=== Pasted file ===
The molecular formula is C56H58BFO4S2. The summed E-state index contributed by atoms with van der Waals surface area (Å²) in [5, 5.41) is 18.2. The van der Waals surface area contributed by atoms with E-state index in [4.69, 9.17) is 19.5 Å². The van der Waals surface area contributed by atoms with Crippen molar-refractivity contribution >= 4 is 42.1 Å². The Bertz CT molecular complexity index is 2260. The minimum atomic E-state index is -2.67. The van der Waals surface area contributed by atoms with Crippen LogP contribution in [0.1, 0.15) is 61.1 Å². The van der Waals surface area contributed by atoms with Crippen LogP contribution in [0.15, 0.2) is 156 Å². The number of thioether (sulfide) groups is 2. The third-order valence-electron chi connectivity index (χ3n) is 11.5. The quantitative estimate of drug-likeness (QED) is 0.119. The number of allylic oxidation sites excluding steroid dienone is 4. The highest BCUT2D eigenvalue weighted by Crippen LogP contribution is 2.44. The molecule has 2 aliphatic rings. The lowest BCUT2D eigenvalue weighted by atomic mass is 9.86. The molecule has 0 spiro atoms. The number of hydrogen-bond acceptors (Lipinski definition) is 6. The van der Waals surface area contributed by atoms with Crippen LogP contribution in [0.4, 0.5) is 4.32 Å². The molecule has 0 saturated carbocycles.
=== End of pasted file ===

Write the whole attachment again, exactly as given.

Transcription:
The molecular formula is C56H58BFO4S2. The summed E-state index contributed by atoms with van der Waals surface area (Å²) in [5, 5.41) is 18.2. The van der Waals surface area contributed by atoms with E-state index in [4.69, 9.17) is 19.5 Å². The van der Waals surface area contributed by atoms with Crippen molar-refractivity contribution >= 4 is 42.1 Å². The Bertz CT molecular complexity index is 2260. The minimum atomic E-state index is -2.67. The van der Waals surface area contributed by atoms with Crippen LogP contribution in [0.1, 0.15) is 61.1 Å². The van der Waals surface area contributed by atoms with Crippen LogP contribution in [0.15, 0.2) is 156 Å². The number of thioether (sulfide) groups is 2. The third-order valence-electron chi connectivity index (χ3n) is 11.5. The quantitative estimate of drug-likeness (QED) is 0.119. The number of allylic oxidation sites excluding steroid dienone is 4. The highest BCUT2D eigenvalue weighted by Crippen LogP contribution is 2.44. The molecule has 2 aliphatic rings. The lowest BCUT2D eigenvalue weighted by atomic mass is 9.86. The molecule has 0 spiro atoms. The number of hydrogen-bond acceptors (Lipinski definition) is 6. The van der Waals surface area contributed by atoms with Crippen LogP contribution in [0.4, 0.5) is 4.32 Å². The molecule has 0 saturated carbocycles.